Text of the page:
Did You Know?
Who were the scribes who opposed Jesus?
During his ministry, Jesus encountered scribes not only in Jerusalem but also in smaller towns and villages. Outside of Jerusalem—and even in Jewish communities outside of Palestine—such men were minor officials, learned in the Law, who may have served as copyists or local judges.—Mark 2:6; 9:14; Luke 5:17-21.
In Jerusalem, scribes were closely associated with Jewish government. (Matthew 16:21) Their role there, says The Anchor Bible Dictionary, “seems to be as associates of the priests, both in judicial proceeding and enforcement of Jewish custom and law, and ongoing business in the Sanhedrin.” As high-ranking teachers of the Law, some of these scribes were actually members of the Sanhedrin, or Jewish high court. They served along with the chief priests and Pharisees.
Most often, the scribes appear as Jesus’ religious opponents. However, some did not oppose him. For example, one scribe told Jesus: “I will follow you wherever you are about to go.” Jesus said to another: “You are not far from the kingdom of God.”—Matthew 8:19; Mark 12:28-34.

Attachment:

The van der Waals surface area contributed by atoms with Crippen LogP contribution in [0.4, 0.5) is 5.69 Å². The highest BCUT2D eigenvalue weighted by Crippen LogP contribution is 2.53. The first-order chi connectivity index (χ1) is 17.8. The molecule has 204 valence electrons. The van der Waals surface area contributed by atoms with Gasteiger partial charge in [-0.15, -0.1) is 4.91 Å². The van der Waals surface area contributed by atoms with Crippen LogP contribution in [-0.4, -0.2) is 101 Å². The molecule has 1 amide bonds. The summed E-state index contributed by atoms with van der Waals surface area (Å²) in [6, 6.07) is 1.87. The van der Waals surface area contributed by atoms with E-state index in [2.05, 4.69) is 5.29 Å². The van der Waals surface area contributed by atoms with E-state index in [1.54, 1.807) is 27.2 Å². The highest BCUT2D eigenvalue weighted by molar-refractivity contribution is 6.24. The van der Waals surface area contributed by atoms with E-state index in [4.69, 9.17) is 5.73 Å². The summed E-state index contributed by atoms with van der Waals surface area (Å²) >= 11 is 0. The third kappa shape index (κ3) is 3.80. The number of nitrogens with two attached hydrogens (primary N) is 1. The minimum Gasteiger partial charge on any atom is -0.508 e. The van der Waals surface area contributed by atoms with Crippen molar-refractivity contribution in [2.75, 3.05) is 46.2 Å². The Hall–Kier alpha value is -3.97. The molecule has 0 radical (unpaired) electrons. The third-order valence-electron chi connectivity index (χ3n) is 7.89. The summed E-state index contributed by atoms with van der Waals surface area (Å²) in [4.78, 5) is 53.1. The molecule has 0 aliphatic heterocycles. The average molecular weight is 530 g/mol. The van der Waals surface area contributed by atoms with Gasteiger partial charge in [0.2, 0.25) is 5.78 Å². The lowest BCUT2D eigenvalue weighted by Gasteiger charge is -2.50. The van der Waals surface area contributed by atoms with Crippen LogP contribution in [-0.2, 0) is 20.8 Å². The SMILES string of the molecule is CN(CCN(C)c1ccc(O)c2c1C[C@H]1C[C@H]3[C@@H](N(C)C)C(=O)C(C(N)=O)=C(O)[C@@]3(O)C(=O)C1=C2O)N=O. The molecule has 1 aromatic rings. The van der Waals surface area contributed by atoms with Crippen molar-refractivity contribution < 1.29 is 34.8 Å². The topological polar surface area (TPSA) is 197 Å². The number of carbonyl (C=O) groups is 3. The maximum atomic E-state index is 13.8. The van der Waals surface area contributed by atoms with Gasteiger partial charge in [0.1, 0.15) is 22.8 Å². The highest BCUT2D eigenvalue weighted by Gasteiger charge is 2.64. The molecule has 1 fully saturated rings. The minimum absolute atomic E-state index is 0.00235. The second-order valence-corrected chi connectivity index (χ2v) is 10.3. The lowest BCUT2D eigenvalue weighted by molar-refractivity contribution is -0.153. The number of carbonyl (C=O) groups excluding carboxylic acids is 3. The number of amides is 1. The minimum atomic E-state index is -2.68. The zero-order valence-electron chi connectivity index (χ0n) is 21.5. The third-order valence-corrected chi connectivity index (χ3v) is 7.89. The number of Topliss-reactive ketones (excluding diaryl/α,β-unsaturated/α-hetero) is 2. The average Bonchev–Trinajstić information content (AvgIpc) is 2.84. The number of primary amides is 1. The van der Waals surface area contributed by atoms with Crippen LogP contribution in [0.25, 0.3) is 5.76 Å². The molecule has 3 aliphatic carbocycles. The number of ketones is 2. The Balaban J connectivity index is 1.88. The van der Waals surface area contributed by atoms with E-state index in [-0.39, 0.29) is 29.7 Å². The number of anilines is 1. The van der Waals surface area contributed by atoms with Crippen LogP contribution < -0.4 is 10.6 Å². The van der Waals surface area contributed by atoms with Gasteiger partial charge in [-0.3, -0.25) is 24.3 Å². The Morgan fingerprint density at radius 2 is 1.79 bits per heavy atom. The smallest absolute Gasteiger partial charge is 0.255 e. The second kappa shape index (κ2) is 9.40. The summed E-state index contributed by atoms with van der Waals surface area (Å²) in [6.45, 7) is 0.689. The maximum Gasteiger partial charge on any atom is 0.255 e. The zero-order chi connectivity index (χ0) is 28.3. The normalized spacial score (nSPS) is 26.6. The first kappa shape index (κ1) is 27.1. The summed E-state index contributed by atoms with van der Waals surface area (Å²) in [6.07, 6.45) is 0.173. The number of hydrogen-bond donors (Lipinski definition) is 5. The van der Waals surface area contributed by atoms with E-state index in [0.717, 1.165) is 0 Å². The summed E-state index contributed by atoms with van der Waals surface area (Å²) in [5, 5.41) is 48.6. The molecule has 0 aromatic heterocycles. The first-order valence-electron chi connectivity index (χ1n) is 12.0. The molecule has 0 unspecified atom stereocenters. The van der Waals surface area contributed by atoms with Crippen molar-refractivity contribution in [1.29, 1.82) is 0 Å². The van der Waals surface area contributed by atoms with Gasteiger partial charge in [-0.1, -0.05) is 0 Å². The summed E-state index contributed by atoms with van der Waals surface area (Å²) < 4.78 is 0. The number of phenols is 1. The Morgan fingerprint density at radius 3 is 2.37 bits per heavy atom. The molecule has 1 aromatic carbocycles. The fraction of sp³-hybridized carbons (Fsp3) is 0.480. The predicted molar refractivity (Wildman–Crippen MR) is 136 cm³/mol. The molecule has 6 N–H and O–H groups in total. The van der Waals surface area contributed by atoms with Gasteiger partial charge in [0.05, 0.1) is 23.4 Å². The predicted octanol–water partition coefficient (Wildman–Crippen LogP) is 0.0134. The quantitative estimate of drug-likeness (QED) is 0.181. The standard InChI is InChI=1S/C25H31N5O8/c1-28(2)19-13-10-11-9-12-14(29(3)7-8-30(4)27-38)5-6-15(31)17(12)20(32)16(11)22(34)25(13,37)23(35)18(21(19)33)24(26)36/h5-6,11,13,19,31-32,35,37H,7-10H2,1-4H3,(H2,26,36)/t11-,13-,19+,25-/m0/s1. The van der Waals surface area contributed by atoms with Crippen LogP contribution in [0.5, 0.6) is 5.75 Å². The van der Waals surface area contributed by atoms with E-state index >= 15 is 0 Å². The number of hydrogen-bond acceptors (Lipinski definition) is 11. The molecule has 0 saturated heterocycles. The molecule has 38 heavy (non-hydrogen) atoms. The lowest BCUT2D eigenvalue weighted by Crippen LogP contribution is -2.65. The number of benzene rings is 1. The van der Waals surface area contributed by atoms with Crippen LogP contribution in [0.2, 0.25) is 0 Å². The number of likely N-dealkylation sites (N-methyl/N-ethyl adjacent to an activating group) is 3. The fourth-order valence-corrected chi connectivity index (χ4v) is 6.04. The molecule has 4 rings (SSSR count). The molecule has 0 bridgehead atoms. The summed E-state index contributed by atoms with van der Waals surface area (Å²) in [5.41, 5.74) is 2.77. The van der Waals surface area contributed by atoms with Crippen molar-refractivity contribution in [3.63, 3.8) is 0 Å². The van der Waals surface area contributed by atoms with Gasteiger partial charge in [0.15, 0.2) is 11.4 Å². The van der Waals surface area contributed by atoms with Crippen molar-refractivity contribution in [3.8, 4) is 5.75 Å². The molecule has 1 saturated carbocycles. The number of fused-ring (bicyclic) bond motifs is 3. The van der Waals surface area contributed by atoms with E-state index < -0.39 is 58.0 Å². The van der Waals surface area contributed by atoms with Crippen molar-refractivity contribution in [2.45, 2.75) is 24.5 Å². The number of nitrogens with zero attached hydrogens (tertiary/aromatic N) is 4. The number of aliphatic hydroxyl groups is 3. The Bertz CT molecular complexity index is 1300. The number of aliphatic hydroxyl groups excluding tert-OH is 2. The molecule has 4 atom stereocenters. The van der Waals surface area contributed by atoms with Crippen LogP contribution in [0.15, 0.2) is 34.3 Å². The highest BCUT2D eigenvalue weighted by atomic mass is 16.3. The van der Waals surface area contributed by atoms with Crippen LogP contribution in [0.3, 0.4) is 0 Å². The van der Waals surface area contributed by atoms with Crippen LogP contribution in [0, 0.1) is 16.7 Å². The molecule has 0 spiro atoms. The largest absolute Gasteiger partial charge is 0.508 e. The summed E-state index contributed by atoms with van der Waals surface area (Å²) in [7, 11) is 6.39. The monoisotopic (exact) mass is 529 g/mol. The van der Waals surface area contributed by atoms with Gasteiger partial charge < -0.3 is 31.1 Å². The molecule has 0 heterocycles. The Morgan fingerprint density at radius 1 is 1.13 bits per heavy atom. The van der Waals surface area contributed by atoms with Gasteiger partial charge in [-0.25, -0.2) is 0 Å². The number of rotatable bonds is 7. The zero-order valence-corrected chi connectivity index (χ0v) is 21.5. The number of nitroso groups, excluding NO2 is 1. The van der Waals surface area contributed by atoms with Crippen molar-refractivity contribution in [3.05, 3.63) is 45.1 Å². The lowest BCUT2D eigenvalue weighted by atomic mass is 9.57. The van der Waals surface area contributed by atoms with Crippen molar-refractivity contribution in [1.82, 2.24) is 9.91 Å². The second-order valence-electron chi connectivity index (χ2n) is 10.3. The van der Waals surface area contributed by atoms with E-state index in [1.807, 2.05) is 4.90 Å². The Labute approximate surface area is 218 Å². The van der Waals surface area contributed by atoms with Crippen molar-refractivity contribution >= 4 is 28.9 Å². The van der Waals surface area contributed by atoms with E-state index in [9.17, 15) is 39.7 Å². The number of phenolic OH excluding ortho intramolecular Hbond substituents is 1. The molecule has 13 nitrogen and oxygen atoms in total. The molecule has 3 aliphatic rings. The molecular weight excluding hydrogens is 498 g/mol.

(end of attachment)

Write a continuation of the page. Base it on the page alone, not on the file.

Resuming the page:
What did it mean for a person to be anointed?
In the Middle East in Bible times, greasing a person’s head with oil was a sign of favor toward him or an act of hospitality toward a guest. Generally, the oil used was olive oil with perfume added to it. The Hebrews also poured oil on a person’s head, or anointed him, when he was officially appointed to a special position of authority. Aaron, for example, was anointed upon being appointed to serve as high priest. (Leviticus 8:12) In the case of King David, “Samuel took the horn of oil and anointed him . . . , and the spirit of Jehovah began to be operative upon David from that day forward.”—1 Samuel 16:13.
In the Hebrew language, the term used for such anointing is ma·shachʹ, from which the word ma·shiʹach, or Messiah, is derived. The corresponding Greek word is khriʹo, from which comes khri·stosʹ, or Christ. Thus, Aaron and David each can be referred to as a messiah, or an anointed one. Moses too is called a christ, or an anointed one, in the sense that God appointed him to serve as His representative.—Hebrews 11:24-26.
Jesus of Nazareth was personally appointed by God to a position of great authority. Rather than being anointed with literal oil, Jesus was anointed with God’s holy spirit. (Matthew 3:16) As Jehovah’s chosen Anointed One, Jesus is properly referred to as the Messiah, or Christ.—Luke 4:18.